Blame Russia For The Trouble With Tumbleweeds
When you think of The West, you might think of two cowboys meeting at high noon in the center of town, fingers twitching over their holstered pistols, a tumbleweed blows boy.
Well, first off The West was no were near as violent as the movies and novels made them out to be.
But what about that tumbleweed?
Well, that part of the story of The West is real. But at the time of the original cowboy, tumbleweeds were a new thing, never seen before in North America.
The tumbleweed is actually not just one kind of plant, and it isn't native to North America.
So what is it exactly, and where did it come from?
The tumbleweed is part of the plant that is above ground.
It holds the seeds.
That above-ground part dries out, dies, breaks off, and is carried by the wind, dropping seeds as it goes.
Many types of plants do this. But the tumbleweed type lives in parts of the world where the wind can roll the bush across many miles of open ground.
The tumbleweed dispersal strategies are unusual among plants; most species disperse their seeds by other mechanisms. Many tumbleweeds establish themselves on broken soil as opportunistic agricultural weeds. Tumbleweeds have been recorded in the following plant groups:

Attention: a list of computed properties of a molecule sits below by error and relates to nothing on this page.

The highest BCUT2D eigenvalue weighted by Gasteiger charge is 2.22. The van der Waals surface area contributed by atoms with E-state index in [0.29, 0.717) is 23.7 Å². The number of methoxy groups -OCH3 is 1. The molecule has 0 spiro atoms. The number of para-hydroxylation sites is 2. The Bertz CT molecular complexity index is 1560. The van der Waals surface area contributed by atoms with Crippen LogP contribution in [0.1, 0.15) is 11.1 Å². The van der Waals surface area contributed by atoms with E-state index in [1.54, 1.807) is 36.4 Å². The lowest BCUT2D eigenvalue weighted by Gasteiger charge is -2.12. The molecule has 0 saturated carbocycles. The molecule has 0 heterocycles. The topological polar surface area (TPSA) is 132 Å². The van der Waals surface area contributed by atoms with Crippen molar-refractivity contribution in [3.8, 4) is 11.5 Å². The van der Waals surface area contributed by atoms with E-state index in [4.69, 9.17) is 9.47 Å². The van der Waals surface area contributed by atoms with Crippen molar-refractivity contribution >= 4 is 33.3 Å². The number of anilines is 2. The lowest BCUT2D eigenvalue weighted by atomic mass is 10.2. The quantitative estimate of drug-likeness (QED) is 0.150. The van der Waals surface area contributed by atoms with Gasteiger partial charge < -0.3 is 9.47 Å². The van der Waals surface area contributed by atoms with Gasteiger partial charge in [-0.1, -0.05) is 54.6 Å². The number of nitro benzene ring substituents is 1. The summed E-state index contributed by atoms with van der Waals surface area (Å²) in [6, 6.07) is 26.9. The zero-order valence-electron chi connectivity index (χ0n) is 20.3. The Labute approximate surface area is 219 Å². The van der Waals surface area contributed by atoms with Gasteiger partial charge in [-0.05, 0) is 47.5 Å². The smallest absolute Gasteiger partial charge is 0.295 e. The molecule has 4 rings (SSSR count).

In Western states like Wyoming, the tumbleweed actually came from Russia.
Russian immigrants in 1873 introduced it to the U.S. when it was used as a contaminant in flax seed.
Besides tumbling across the west the bush would also get stuck in and carried by wagon wheels.
They can cause a lot of problems.
An outbreak of Panicum effusum in the Australian town of Wangaratta in February 2016 attracted international attention.
On April 18, 2018, strong winds and neglected maintenance of neighboring private land brought in a very large number of tumbleweeds into Victorville, California, and about 100 to 150 homes required help from public services after their entryways were at least partly blocked off. (Wikipedia)
A similar incident occurred on December 31, 2019, when high winds dislodged a large number of tumbleweeds on the Hanford Reservation northwest of Richland, Washington. The tumbleweeds piled up 15 to 20 feet (4.6 to 6.1 meters) deep in some areas, burying cars and trucks and closing Washington State Route 240. (Wikipedia)